Surefire Ways to Lose Your Intellectual Property

Nina L. Kaufman, Esq.

Nina L. Kaufman, Esq.

Nina L. Kaufman, Esq., owner of Ask The Business Lawyer, is an award-winning business attorney, speaker, and Entrepreneur Magazine online contributor. She saves consulting and professional services companies time, money, and aggravation by serving as their outsourced legal counsel.

Posted on November 4, 2012 in IP & Social Media

Collaborating with another company on a project can give your business a powerful boost in visibility, creativity (sometimes, two heads really are better than one), and potential clients. But in their excitement, many small business owners overlook the fact that, in the process, they are creating something new. And just as human children need our protection, our “brain child” – or intellectual property – also needs our protection. Unfortunately, entrepreneurs often don’t realize (before it’s too late) that (1) they had protectable intellectual property and (2) what they could have done to protect it.

For example, “Vivienne,” is a former school psychologist who has spent many years working with disadvantaged children. She has often given talks in schools to help children learn better life skills. One day, Vivienne was having coffee with her fiend Fiona, the owner of First Financial, Inc., which provides books on financial education and financial management for adults. Vivienne was complaining to Fiona that more and more, she felt she was having difficulty conveying the information to the kids in a way that “resonated” with them. “I know that standing up and lecturing to them doesn’t do it,” Vivienne said, “But they have attention spans like fruit flies: one second they’re here, and the next, they’ve flitted off to something else. I’m not sure know how best to get the message across.” “Have you thought about including ‘how to get the “bling” and other things you want out of life’ in your workshops?” Fiona asked. “Maybe adding a “Show me the money!” component would keep their interest,” she added. Given her background in showing adults how to overcome resistance to learning about money, Fiona was eager to help Vivienne do the same for children. And Vivienne, who had experience dealing with children, was very happy to have Fiona’s assistance and knowledge when it came to the money issues. Over the next couple of months, Vivienne and Fiona met regularly to develop this idea. Ultimately, they sketched out the plan for an interactive workshop and board game, called “Hard Knocks,” which they considered having manufactured.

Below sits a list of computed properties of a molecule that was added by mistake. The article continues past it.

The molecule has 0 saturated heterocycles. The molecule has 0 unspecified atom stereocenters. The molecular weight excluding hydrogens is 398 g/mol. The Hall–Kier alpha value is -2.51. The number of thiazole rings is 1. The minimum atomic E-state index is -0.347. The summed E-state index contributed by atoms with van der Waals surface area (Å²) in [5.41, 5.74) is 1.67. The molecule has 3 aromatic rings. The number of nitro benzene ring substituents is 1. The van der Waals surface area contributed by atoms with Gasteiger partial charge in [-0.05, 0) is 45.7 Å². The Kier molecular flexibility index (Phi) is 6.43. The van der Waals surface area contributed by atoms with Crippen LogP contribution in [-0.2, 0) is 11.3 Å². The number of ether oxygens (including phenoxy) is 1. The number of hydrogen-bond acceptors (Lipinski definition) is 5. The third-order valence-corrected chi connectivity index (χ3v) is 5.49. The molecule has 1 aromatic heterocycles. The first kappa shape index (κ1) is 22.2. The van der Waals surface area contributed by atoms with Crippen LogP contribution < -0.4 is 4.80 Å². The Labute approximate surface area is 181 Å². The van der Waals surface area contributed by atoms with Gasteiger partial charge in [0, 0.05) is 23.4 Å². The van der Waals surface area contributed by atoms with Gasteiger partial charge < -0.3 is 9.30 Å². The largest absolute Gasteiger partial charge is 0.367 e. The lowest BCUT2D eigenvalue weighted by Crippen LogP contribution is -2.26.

The collaboration hit a bit of a snag when Vivienne mentioned that she wanted to use Hard Knocks for her own project with at-risk adults. Vivienne had been approached by “Welcome Home,” a mission that helps adults who are homeless and suffering from addiction, to use her “Hard Knocks” approach with their clients. At that point, Fiona realized that “Hard Knocks” – if used with a general adult population – might steal First Financial’s thunder . . . and profits. At that point, Fiona started to pull back from the project, which left Vivienne wondering if Fiona still wanted to be a part of it.

So how can they untangle this web to move forward smoothly?

  1. Maintain open communication. In the ideal, self-preservationist world, Fiona would have thought through the ramifications of collaborating before she started freely sharing her wonderful ideas. But life is rarely ideal.The solution: As Fiona’s first step, she should sit down with Vivienne and explain her concerns. Working out a fair, written agreement concerning your intellectual property is always better belatedly, than never.